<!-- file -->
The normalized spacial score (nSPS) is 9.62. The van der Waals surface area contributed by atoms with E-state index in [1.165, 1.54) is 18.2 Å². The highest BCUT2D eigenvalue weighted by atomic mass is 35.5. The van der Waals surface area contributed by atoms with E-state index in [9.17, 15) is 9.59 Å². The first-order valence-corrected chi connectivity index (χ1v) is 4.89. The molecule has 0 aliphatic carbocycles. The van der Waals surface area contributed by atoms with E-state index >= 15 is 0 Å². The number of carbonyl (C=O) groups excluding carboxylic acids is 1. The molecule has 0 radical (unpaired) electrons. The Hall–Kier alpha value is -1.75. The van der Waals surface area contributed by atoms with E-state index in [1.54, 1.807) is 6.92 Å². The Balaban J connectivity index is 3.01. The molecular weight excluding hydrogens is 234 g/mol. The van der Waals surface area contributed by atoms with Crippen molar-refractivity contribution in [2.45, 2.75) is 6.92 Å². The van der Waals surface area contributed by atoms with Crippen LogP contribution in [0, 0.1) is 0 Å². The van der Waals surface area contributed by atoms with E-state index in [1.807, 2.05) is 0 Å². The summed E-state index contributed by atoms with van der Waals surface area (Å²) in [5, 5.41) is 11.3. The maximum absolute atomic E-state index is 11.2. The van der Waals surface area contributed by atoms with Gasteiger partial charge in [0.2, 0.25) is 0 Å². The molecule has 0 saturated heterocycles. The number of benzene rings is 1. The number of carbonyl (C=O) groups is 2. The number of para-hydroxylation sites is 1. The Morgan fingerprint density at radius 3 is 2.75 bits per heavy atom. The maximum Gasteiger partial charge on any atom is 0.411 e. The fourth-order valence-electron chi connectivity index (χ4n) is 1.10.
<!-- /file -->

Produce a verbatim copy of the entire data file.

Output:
The normalized spacial score (nSPS) is 9.62. The van der Waals surface area contributed by atoms with E-state index in [1.165, 1.54) is 18.2 Å². The highest BCUT2D eigenvalue weighted by atomic mass is 35.5. The van der Waals surface area contributed by atoms with E-state index in [9.17, 15) is 9.59 Å². The first-order valence-corrected chi connectivity index (χ1v) is 4.89. The molecule has 0 aliphatic carbocycles. The van der Waals surface area contributed by atoms with E-state index >= 15 is 0 Å². The number of carbonyl (C=O) groups excluding carboxylic acids is 1. The molecule has 0 radical (unpaired) electrons. The Hall–Kier alpha value is -1.75. The van der Waals surface area contributed by atoms with E-state index in [1.54, 1.807) is 6.92 Å². The Balaban J connectivity index is 3.01. The molecular weight excluding hydrogens is 234 g/mol. The van der Waals surface area contributed by atoms with Crippen molar-refractivity contribution in [2.45, 2.75) is 6.92 Å². The van der Waals surface area contributed by atoms with Crippen LogP contribution in [0, 0.1) is 0 Å². The van der Waals surface area contributed by atoms with E-state index in [1.807, 2.05) is 0 Å². The summed E-state index contributed by atoms with van der Waals surface area (Å²) in [5, 5.41) is 11.3. The maximum absolute atomic E-state index is 11.2. The van der Waals surface area contributed by atoms with Gasteiger partial charge in [0.2, 0.25) is 0 Å². The molecule has 0 saturated heterocycles. The number of benzene rings is 1. The number of carbonyl (C=O) groups is 2. The number of para-hydroxylation sites is 1. The Morgan fingerprint density at radius 3 is 2.75 bits per heavy atom. The maximum Gasteiger partial charge on any atom is 0.411 e. The fourth-order valence-electron chi connectivity index (χ4n) is 1.10.